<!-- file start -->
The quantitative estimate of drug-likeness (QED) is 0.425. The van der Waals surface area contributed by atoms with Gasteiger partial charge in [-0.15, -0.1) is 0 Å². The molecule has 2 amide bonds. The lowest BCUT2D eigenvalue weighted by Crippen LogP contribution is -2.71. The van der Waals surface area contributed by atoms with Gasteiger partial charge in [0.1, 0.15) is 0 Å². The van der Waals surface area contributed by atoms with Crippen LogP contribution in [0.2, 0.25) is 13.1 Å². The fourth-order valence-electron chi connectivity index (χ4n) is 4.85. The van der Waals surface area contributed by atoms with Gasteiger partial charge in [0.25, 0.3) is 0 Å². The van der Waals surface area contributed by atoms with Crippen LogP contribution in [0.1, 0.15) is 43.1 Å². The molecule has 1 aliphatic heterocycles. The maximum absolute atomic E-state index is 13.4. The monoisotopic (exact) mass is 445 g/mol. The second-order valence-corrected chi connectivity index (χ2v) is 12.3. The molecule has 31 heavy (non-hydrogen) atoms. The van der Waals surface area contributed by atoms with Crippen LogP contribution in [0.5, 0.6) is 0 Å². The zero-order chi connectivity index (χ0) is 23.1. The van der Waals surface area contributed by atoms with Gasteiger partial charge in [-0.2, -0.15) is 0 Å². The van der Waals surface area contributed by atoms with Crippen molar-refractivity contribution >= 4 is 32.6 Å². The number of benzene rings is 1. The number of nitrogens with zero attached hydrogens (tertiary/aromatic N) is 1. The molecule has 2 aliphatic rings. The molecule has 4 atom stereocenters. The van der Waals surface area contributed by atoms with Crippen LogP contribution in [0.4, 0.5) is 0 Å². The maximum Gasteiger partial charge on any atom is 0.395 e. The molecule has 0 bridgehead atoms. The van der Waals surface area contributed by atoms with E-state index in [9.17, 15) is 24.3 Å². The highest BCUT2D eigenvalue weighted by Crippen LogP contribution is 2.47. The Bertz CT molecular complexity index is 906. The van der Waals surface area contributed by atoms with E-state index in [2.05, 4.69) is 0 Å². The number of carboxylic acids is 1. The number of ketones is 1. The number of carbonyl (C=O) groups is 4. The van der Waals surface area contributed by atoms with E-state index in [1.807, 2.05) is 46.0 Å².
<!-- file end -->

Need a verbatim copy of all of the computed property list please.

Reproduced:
The quantitative estimate of drug-likeness (QED) is 0.425. The van der Waals surface area contributed by atoms with Gasteiger partial charge in [-0.15, -0.1) is 0 Å². The molecule has 2 amide bonds. The lowest BCUT2D eigenvalue weighted by Crippen LogP contribution is -2.71. The van der Waals surface area contributed by atoms with Gasteiger partial charge in [0.1, 0.15) is 0 Å². The van der Waals surface area contributed by atoms with Crippen LogP contribution in [0.2, 0.25) is 13.1 Å². The fourth-order valence-electron chi connectivity index (χ4n) is 4.85. The van der Waals surface area contributed by atoms with Gasteiger partial charge in [0.25, 0.3) is 0 Å². The van der Waals surface area contributed by atoms with Crippen LogP contribution in [0.1, 0.15) is 43.1 Å². The molecule has 1 aliphatic heterocycles. The maximum absolute atomic E-state index is 13.4. The monoisotopic (exact) mass is 445 g/mol. The second-order valence-corrected chi connectivity index (χ2v) is 12.3. The molecule has 31 heavy (non-hydrogen) atoms. The van der Waals surface area contributed by atoms with Crippen LogP contribution in [0.5, 0.6) is 0 Å². The zero-order chi connectivity index (χ0) is 23.1. The van der Waals surface area contributed by atoms with Gasteiger partial charge in [-0.2, -0.15) is 0 Å². The van der Waals surface area contributed by atoms with Crippen molar-refractivity contribution >= 4 is 32.6 Å². The number of benzene rings is 1. The number of nitrogens with zero attached hydrogens (tertiary/aromatic N) is 1. The molecule has 2 aliphatic rings. The molecule has 4 atom stereocenters. The van der Waals surface area contributed by atoms with Crippen LogP contribution in [0.4, 0.5) is 0 Å². The maximum Gasteiger partial charge on any atom is 0.395 e. The molecule has 0 bridgehead atoms. The van der Waals surface area contributed by atoms with E-state index in [9.17, 15) is 24.3 Å². The highest BCUT2D eigenvalue weighted by Crippen LogP contribution is 2.47. The Bertz CT molecular complexity index is 906. The van der Waals surface area contributed by atoms with E-state index in [2.05, 4.69) is 0 Å². The number of carboxylic acids is 1. The number of ketones is 1. The number of carbonyl (C=O) groups is 4. The van der Waals surface area contributed by atoms with E-state index in [1.807, 2.05) is 46.0 Å².